The list of companies able to market their products as Google Home-compatible is now a good deal longer. Google has brought aboard the likes of Logitech Harmony, Tp-Link, Wink, and Rachio among others, all of whom can now sell hardware that works in tune with the Google Assistant functions of the smart home hub.
Since the original unveiling of Google’s Home system, the search giant has added on partners to expand the system’s capabilities and help it compete directly with other firms in the space, like Amazon with its Echo platform. In the past, Google has teamed up with Nest, Philips, and Belkin WeMo, but this latest round of partners expands its support to a much greater degree.
The full list of the 12 new partners added in March includes August, Lifx, Wink, Rachio, TP-Link, First Alert, Vivint, Best Buy Insignia, Frigidaire, Anova, Geeni, and Logitech Harmony. Together they offer a wide variety of hardware and software for Google Home users to play with. In May, Google Home added support for a few more smart device makers, including iHome, Emberlight, Artik Cloud, and Leviton.
In the past, Google Home has only been compatible with lights, plugs, switches, and thermostats, but as CNET points out, the revised list contains lock makers, sprinkler systems, air conditioners, a sous vide cooker, and a smart home hub system.
August’s smart locks will mean users can lock and unlock their home with their voice, or a companion application. Wink, Geeni, and Lifx bulbs and lighting kits can all be controlled remotely when integrated with Google Home. Rachio smart sprinklers can turn on automatically based on the weather, or at your command. TP-Link’s lighting products can change color or be dimmed to your preference. And Vivint’s connected air conditioning system can be controlled by your voice, letting you set the perfect temperature for your environment.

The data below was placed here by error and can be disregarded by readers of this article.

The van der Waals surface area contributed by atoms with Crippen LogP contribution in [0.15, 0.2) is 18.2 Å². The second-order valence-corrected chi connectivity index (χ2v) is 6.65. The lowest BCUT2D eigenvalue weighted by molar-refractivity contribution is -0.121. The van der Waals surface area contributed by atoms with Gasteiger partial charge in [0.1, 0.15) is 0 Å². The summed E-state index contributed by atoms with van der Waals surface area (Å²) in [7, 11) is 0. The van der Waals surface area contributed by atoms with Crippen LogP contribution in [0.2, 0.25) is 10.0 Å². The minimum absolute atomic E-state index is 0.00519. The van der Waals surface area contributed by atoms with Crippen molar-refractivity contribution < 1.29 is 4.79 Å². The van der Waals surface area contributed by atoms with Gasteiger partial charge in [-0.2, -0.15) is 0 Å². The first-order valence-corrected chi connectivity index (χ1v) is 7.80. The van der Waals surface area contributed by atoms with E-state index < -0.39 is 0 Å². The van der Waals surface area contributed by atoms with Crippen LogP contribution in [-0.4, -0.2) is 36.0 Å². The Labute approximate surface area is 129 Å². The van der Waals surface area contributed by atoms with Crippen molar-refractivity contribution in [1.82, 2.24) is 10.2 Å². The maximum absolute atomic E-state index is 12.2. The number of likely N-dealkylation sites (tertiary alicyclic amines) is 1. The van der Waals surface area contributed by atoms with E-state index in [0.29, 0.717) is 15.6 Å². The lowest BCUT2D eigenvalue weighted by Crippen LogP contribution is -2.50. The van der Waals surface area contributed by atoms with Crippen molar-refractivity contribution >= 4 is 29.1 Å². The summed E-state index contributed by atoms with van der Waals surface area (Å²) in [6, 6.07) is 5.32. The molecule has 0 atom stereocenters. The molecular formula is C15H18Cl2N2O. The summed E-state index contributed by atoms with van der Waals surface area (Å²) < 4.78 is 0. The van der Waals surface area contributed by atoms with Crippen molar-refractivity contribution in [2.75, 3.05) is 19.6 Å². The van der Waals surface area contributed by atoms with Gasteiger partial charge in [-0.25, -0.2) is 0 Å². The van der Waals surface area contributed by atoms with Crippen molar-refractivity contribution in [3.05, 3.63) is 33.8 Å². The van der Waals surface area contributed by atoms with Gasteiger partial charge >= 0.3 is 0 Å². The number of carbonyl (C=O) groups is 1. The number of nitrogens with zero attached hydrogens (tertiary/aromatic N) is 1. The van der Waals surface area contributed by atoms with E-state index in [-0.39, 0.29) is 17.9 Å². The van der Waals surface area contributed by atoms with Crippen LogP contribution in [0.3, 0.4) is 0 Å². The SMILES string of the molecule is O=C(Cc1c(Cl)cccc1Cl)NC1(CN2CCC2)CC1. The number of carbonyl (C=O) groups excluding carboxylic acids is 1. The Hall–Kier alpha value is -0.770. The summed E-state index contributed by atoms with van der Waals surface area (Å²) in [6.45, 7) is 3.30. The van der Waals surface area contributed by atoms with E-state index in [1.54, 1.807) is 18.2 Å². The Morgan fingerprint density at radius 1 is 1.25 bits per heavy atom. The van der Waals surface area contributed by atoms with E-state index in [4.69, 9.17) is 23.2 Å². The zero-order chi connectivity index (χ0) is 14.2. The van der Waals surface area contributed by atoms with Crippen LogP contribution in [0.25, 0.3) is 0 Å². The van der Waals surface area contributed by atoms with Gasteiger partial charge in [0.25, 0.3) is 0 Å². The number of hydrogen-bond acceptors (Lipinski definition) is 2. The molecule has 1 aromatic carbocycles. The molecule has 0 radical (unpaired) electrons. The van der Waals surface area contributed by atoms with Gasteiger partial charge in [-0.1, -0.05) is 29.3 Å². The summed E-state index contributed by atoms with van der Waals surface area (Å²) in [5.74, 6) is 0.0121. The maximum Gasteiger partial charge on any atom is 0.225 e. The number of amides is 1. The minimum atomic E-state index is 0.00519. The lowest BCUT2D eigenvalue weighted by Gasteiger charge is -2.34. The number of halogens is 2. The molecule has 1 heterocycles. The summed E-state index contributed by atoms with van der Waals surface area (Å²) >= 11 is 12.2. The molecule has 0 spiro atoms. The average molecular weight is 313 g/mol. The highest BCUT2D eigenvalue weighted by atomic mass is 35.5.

But that’s not all. Anova’s precision cooker let’s you search for recipes and set the temperature; the First Alert smart thermostat gives you vocal command of your central heating system; Logitech Harmony expands Google’s Chromecast functionality, letting you tell it to turn on various software apps; Best Buy Insignia’s smart plugs let you control a variety of connected appliances through the hub; Vivint allows for new camera-, security-, and lock-based functions for everyone who wants them.
All in all, this is a step in the right direction for Google, which has fallen behind Amazon’s Alexa system in terms of functionality over the past few months. While the many apps available for Echo systems still offer greater functionality, the increased hardware support for Google Home certainly makes it a much more capable system than it was.
Article originally published in March. Updated on 05-02-2017 by Lulu Chang: Added news that Google Home added support for four more smart device makers.
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